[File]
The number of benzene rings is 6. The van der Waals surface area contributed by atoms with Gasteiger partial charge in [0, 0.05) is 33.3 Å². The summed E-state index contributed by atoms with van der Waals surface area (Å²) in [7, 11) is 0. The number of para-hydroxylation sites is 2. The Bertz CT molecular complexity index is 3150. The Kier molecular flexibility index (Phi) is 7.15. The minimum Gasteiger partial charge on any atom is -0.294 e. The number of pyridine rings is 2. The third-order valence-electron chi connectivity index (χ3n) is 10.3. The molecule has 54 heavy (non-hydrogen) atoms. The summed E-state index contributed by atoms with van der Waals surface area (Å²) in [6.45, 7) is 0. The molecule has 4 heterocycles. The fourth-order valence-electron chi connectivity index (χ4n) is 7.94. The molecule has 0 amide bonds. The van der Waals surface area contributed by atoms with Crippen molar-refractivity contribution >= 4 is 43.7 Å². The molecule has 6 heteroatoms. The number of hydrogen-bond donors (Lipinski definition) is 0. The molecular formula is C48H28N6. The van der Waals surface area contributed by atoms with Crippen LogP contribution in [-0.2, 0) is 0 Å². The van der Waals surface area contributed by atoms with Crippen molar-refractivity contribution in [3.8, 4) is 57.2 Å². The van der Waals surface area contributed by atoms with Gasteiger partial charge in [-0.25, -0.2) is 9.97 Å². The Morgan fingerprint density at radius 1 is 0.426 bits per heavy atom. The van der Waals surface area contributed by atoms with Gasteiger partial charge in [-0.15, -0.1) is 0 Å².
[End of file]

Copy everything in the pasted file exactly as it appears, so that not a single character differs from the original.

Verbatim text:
The number of benzene rings is 6. The van der Waals surface area contributed by atoms with Gasteiger partial charge in [0, 0.05) is 33.3 Å². The summed E-state index contributed by atoms with van der Waals surface area (Å²) in [7, 11) is 0. The number of para-hydroxylation sites is 2. The Bertz CT molecular complexity index is 3150. The Kier molecular flexibility index (Phi) is 7.15. The minimum Gasteiger partial charge on any atom is -0.294 e. The number of pyridine rings is 2. The third-order valence-electron chi connectivity index (χ3n) is 10.3. The molecule has 54 heavy (non-hydrogen) atoms. The summed E-state index contributed by atoms with van der Waals surface area (Å²) in [6.45, 7) is 0. The molecule has 4 heterocycles. The fourth-order valence-electron chi connectivity index (χ4n) is 7.94. The molecule has 0 amide bonds. The van der Waals surface area contributed by atoms with Crippen molar-refractivity contribution >= 4 is 43.7 Å². The molecule has 6 heteroatoms. The number of hydrogen-bond donors (Lipinski definition) is 0. The molecular formula is C48H28N6. The van der Waals surface area contributed by atoms with Crippen LogP contribution in [-0.2, 0) is 0 Å². The van der Waals surface area contributed by atoms with Crippen molar-refractivity contribution in [3.8, 4) is 57.2 Å². The van der Waals surface area contributed by atoms with Gasteiger partial charge in [-0.25, -0.2) is 9.97 Å². The Morgan fingerprint density at radius 1 is 0.426 bits per heavy atom. The van der Waals surface area contributed by atoms with Gasteiger partial charge in [-0.15, -0.1) is 0 Å².